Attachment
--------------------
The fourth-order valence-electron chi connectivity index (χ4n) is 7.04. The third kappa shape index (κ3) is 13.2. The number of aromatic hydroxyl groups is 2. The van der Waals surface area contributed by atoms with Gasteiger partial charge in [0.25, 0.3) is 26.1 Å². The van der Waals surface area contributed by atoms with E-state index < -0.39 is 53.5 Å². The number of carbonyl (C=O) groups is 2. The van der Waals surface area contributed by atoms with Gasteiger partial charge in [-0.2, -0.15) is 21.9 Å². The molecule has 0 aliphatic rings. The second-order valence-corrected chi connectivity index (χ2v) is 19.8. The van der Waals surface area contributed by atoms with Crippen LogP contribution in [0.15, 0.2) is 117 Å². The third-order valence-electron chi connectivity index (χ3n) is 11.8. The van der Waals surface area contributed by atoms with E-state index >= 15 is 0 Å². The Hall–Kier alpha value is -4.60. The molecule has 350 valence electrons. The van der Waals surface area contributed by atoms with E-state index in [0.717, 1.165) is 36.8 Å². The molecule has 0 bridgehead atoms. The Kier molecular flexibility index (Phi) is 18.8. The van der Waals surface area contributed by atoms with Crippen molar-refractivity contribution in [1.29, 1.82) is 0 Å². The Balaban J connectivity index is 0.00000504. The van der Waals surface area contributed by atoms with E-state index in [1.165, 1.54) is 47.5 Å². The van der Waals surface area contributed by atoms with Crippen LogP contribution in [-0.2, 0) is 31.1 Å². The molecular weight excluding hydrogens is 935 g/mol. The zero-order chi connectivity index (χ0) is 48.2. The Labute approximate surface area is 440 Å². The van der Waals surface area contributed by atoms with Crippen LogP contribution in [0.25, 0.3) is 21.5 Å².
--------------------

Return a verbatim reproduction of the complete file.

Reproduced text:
The fourth-order valence-electron chi connectivity index (χ4n) is 7.04. The third kappa shape index (κ3) is 13.2. The number of aromatic hydroxyl groups is 2. The van der Waals surface area contributed by atoms with Gasteiger partial charge in [0.25, 0.3) is 26.1 Å². The van der Waals surface area contributed by atoms with E-state index < -0.39 is 53.5 Å². The number of carbonyl (C=O) groups is 2. The van der Waals surface area contributed by atoms with Gasteiger partial charge in [-0.2, -0.15) is 21.9 Å². The molecule has 0 aliphatic rings. The second-order valence-corrected chi connectivity index (χ2v) is 19.8. The van der Waals surface area contributed by atoms with Crippen LogP contribution in [0.15, 0.2) is 117 Å². The third-order valence-electron chi connectivity index (χ3n) is 11.8. The van der Waals surface area contributed by atoms with E-state index >= 15 is 0 Å². The Hall–Kier alpha value is -4.60. The molecule has 350 valence electrons. The van der Waals surface area contributed by atoms with E-state index in [0.717, 1.165) is 36.8 Å². The molecule has 0 bridgehead atoms. The Kier molecular flexibility index (Phi) is 18.8. The van der Waals surface area contributed by atoms with Crippen molar-refractivity contribution in [1.29, 1.82) is 0 Å². The Balaban J connectivity index is 0.00000504. The van der Waals surface area contributed by atoms with E-state index in [1.165, 1.54) is 47.5 Å². The van der Waals surface area contributed by atoms with Crippen LogP contribution in [-0.2, 0) is 31.1 Å². The molecular weight excluding hydrogens is 935 g/mol. The zero-order chi connectivity index (χ0) is 48.2. The Labute approximate surface area is 440 Å². The van der Waals surface area contributed by atoms with Crippen LogP contribution in [0.25, 0.3) is 21.5 Å².